The following exercise begins (again):
“WahahahahaHaHaHa! How much do we have in the account right now…logging in…checking… hrm. That’s lower than I expected… WHAT THE HECK is that charge for $46.50 from [insert gender-stereotyped location here: either Home Depot or Bed Bath & Beyond]? No! We needed this for bill L! Okay, we can maybe still pay it when the paycheck comes in, we’ll just need to skip paying either M, E, or R. Or… hrm, E is due first, so we’ll pay that before M. If there’s enough after that, M gets paid. And this new bill B…it’ll just have to wait. We have 30 days. The next NEXT paycheck will take care of that. I just need to make sure I tell [spouse] to not buy ANYTHING unnecessary (Jesse’s observation: big gaping hole here, how are we defining unnecessary? Your spouse doesn’t think they ever buy anything unnecessary)… shoot… I lost my train of thought. Okay, here we go…L, then E. A and M with the next Next paycheck, and shoot.. oh no, R with the next paycheck — that’s right. And then B…B… yeah, B will just wait. We’ll see what happens.
You wake up in the middle of the night to go grab a drink of water from the fridge. You walk past the calendar and see your learning tower of Bills. It spurs the following:
“Why am I even thinking about this now? I have it all under control. L, E… oh wait. Was that right? Yes, L, and E with this next paycheck, which should be either tomorrow or Monday. Then A and M with the next NEXT paycheck on the…whenever that is. Some time during the first week of next month. Then… oh wait…that’s right, B came today and I decided to YAWN…decided to… oh yeah, wait and see. Oh, and I’ve GOT to talk to [spouse] about their purchasing. I swear they are so insane when it comes to money sometimes!”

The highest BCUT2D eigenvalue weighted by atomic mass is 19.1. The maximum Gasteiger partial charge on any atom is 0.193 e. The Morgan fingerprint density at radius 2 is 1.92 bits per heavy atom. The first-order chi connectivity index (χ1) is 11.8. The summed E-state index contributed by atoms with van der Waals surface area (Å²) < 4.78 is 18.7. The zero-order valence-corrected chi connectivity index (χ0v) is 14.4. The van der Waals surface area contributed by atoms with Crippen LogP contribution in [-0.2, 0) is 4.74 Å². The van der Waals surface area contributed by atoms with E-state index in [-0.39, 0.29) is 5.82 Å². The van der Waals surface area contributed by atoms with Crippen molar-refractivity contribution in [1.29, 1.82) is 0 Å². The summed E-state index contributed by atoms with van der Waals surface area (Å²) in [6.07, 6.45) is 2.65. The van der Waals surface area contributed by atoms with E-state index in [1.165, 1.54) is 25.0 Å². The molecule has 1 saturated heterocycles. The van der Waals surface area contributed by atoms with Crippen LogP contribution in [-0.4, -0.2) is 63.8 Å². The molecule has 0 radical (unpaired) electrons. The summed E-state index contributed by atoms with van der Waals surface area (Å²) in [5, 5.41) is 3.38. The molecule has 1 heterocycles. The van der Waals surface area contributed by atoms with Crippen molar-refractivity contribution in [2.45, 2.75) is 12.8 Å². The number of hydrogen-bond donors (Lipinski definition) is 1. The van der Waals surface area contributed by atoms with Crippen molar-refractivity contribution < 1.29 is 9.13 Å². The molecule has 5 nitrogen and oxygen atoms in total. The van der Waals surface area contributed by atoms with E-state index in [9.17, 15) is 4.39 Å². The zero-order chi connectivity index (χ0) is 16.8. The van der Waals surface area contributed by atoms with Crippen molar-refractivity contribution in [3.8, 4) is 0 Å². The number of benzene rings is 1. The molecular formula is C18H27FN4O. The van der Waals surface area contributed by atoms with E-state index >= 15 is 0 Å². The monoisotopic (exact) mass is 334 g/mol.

And guess what? Every time you see those bills, you go through some minified version of your bill planning process. And don’t tell me you don’t, I’ve done this long enough to know that you do. 🙂
I’m going to make this point so big and bold, it will be seared into your subconscious and drive your decision making for the rest of your life:
The biggest money management time drain is timing bills to paychecks.
It adds no value.
Think about it. You’re just timing the payment of the bills. You’re not using some strategy that optimizes some float and scores you loads (feel the sarcasm in that) of interest, or paying early to score some discount. You’re just treading water.
It’s a treading water activity every single time.
Where you’re exerting yourself like Michael Phelps… you’re not really getting anywhere.
Your only reward is that you DIDN’T overdraft. Or DIDN’T have a late payment. Value-less!
Embrace Rule Four.